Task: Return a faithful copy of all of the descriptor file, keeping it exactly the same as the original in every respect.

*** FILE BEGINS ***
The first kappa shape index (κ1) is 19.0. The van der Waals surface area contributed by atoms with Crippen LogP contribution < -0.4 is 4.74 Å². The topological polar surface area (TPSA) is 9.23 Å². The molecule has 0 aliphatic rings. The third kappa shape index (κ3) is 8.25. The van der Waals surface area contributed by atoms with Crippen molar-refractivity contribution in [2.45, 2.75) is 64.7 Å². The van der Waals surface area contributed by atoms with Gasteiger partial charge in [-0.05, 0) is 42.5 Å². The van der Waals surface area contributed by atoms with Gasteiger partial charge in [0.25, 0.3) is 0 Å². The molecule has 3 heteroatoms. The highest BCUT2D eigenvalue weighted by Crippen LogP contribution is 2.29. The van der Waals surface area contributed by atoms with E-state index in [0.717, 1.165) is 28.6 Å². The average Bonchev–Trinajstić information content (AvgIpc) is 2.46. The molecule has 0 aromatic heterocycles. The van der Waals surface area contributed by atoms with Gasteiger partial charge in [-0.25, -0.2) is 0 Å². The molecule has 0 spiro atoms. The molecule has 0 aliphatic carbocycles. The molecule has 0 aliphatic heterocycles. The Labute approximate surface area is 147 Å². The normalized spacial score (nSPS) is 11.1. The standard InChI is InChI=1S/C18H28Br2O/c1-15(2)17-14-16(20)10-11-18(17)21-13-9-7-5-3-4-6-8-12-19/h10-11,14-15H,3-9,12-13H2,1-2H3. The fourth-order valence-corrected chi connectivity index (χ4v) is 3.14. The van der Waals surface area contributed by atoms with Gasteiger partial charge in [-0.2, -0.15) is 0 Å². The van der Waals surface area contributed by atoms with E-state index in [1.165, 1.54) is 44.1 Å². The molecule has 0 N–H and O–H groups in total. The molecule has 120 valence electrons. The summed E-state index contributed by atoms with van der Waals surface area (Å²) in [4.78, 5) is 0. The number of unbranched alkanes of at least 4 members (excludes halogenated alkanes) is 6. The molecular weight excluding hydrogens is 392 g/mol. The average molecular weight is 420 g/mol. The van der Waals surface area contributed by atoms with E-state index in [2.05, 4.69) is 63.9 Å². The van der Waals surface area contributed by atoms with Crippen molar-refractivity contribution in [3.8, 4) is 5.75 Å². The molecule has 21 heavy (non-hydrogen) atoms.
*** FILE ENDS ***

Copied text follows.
The first kappa shape index (κ1) is 19.0. The van der Waals surface area contributed by atoms with Crippen LogP contribution < -0.4 is 4.74 Å². The topological polar surface area (TPSA) is 9.23 Å². The molecule has 0 aliphatic rings. The third kappa shape index (κ3) is 8.25. The van der Waals surface area contributed by atoms with Crippen molar-refractivity contribution in [2.45, 2.75) is 64.7 Å². The van der Waals surface area contributed by atoms with Gasteiger partial charge in [-0.05, 0) is 42.5 Å². The van der Waals surface area contributed by atoms with Gasteiger partial charge in [0.25, 0.3) is 0 Å². The molecule has 3 heteroatoms. The highest BCUT2D eigenvalue weighted by Crippen LogP contribution is 2.29. The van der Waals surface area contributed by atoms with E-state index in [0.717, 1.165) is 28.6 Å². The average Bonchev–Trinajstić information content (AvgIpc) is 2.46. The molecule has 0 aromatic heterocycles. The van der Waals surface area contributed by atoms with Gasteiger partial charge in [-0.25, -0.2) is 0 Å². The molecule has 0 spiro atoms. The molecule has 0 aliphatic carbocycles. The molecule has 0 aliphatic heterocycles. The Labute approximate surface area is 147 Å². The normalized spacial score (nSPS) is 11.1. The standard InChI is InChI=1S/C18H28Br2O/c1-15(2)17-14-16(20)10-11-18(17)21-13-9-7-5-3-4-6-8-12-19/h10-11,14-15H,3-9,12-13H2,1-2H3. The fourth-order valence-corrected chi connectivity index (χ4v) is 3.14. The van der Waals surface area contributed by atoms with Gasteiger partial charge in [-0.2, -0.15) is 0 Å². The van der Waals surface area contributed by atoms with E-state index in [1.165, 1.54) is 44.1 Å². The molecule has 0 N–H and O–H groups in total. The molecule has 120 valence electrons. The summed E-state index contributed by atoms with van der Waals surface area (Å²) in [4.78, 5) is 0. The number of unbranched alkanes of at least 4 members (excludes halogenated alkanes) is 6. The molecular weight excluding hydrogens is 392 g/mol. The average molecular weight is 420 g/mol. The van der Waals surface area contributed by atoms with E-state index in [2.05, 4.69) is 63.9 Å². The van der Waals surface area contributed by atoms with Crippen molar-refractivity contribution in [3.8, 4) is 5.75 Å². The molecule has 21 heavy (non-hydrogen) atoms.